Clinical trials

A series of clinical trials for Strangvac have been performed at the Animal Health Trust in Newmarket, England. The vaccinations on Welsh Mountain Ponies were well tolerated throughout the studies and no serious adverse events were observed. A specific safety and tolerability trial has also been carried out on Swedish trotters at Menhammar, Ekerö. The clinical trials aimed to measure the safety, immune response, efficacy and DIVA capability. DIVA (Differentiation between Infected and Vaccinated Animals) capability is an invaluable feature during epidemics when you have to be able to distinguish vaccinated animals from asymptomatic carriers. A vaccine based on an attenuated microorganism gives rise to the same serological antibody response as the disease itself. Such a vaccine, without DIVA capability, can thus be difficult to use in circumstances where you want to identify and limit the spread of infection by using serological testing.

 

Security

In the clinical trials conducted at the Animal Health Trust, the vaccinations were well tolerated and a smaller proportion of ponies displayed mild, transient local reactions lasting between one to five days. No unexpected side effects of Strangvac® or placebo injections occurred. At the special safety study, standardbred trotters tolerated the vaccines very well and no side effects were observed.

 

Immune response

Intramuscular administration of Strangvac® induced antibodies against the vaccine components in all vaccinated animals throughout the studies. A booster response was demonstrated both following a single re-vaccination at three months as well as at six months after basic vaccination. Thus, only a single injection was required for a full and rapid antibody response reaching the same level as after the primary vaccination.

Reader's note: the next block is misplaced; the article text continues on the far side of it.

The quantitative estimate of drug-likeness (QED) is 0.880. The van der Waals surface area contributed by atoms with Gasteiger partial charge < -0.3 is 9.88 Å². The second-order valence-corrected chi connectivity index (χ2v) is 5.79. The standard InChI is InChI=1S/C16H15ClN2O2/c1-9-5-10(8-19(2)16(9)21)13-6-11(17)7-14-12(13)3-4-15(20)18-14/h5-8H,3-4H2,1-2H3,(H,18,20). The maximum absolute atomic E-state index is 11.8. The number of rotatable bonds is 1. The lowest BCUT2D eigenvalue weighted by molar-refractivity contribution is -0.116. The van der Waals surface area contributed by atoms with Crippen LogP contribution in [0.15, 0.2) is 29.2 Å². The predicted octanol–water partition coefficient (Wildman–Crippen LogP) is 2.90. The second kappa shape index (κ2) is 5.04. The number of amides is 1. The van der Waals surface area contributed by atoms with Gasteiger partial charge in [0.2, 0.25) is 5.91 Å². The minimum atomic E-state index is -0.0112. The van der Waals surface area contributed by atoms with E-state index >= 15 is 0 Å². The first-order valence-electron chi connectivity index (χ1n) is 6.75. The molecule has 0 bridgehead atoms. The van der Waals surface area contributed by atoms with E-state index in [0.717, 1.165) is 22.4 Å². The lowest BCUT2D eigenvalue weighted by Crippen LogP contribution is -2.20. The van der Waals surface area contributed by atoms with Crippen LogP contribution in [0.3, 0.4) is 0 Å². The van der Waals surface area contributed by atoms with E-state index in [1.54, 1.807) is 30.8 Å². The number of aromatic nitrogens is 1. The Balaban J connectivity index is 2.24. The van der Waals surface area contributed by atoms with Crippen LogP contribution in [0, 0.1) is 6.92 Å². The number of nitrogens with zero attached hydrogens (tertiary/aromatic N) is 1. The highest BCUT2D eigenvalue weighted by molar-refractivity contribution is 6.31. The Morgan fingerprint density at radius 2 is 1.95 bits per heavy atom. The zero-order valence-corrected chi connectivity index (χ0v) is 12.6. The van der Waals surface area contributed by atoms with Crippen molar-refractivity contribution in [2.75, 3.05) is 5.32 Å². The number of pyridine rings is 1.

Efficacy – Immunity

In one trial, the test animals were given an artificial form of strangles two weeks after they received their primary vaccination (two doses) of Strangvac®. The trial showed that vaccination significantly delayed and reduced the clinical symptoms.

 

Efficacy – Duration of immunity

A similar trial as above but with a challenge two months (instead of two weeks) after the ponies got their basic vaccination was performed. In this case, a majority of the animals were protected from contracting the disease.

 

Efficacy – immunity after revaccination

Yet another clinical trial was conducted in which ponies received a basic vaccination of Strangvac® but also a re-vaccination at 3 months after the basic vaccination. After another two weeks, they were given an artificial form of strangles. This clinical trial showed excellent protection against strangles, only one pony out of the sixteen displayed fever and pathological changes, while all fifteen placebo animals fell ill with a typical course of the disease, see figure below.

DIVA

In the clinical trials it was demonstrated that Strangvac® has DIVA capacity, which will be invaluable in horse populations where infection with S. equi is endemic.

 

Conclusion

The clinical trials provide strong evidence in support of the use of intramuscular vaccination with Strangvac for the prevention of Strangles in horses. Strangvac ® was safe, immunogenic and effective, particularly at two-weeks post-third vaccination. Furthermore, the vaccine has DIVA capability enabling it to be used alongside conventional disease prevention strategies. Strangvac® could play a significant role in the prevention of Strangles, in particular through the re-vaccination of horses following the identification of an index case or prior to the transportation of an animal to equine events where there is a risk of exposure to S. equi.